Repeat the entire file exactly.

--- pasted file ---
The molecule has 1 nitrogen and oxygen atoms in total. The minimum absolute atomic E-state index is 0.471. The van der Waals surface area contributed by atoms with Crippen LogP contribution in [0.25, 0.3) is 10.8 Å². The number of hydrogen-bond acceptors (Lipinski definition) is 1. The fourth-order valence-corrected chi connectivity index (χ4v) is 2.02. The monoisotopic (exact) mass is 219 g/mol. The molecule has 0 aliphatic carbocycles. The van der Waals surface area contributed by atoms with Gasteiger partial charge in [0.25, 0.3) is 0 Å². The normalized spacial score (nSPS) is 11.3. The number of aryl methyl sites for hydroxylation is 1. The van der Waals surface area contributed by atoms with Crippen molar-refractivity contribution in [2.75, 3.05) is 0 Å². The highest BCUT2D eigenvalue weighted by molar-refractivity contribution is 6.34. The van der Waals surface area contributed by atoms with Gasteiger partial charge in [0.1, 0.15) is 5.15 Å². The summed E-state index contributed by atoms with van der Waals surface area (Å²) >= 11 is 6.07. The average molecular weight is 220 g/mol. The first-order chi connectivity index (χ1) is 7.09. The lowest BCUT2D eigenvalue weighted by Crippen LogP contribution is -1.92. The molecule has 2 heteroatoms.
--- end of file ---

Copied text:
The molecule has 1 nitrogen and oxygen atoms in total. The minimum absolute atomic E-state index is 0.471. The van der Waals surface area contributed by atoms with Crippen LogP contribution in [0.25, 0.3) is 10.8 Å². The number of hydrogen-bond acceptors (Lipinski definition) is 1. The fourth-order valence-corrected chi connectivity index (χ4v) is 2.02. The monoisotopic (exact) mass is 219 g/mol. The molecule has 0 aliphatic carbocycles. The van der Waals surface area contributed by atoms with Gasteiger partial charge in [0.25, 0.3) is 0 Å². The normalized spacial score (nSPS) is 11.3. The number of aryl methyl sites for hydroxylation is 1. The van der Waals surface area contributed by atoms with Crippen molar-refractivity contribution in [2.75, 3.05) is 0 Å². The highest BCUT2D eigenvalue weighted by molar-refractivity contribution is 6.34. The van der Waals surface area contributed by atoms with Gasteiger partial charge in [0.1, 0.15) is 5.15 Å². The summed E-state index contributed by atoms with van der Waals surface area (Å²) >= 11 is 6.07. The average molecular weight is 220 g/mol. The first-order chi connectivity index (χ1) is 7.09. The lowest BCUT2D eigenvalue weighted by Crippen LogP contribution is -1.92. The molecule has 2 heteroatoms.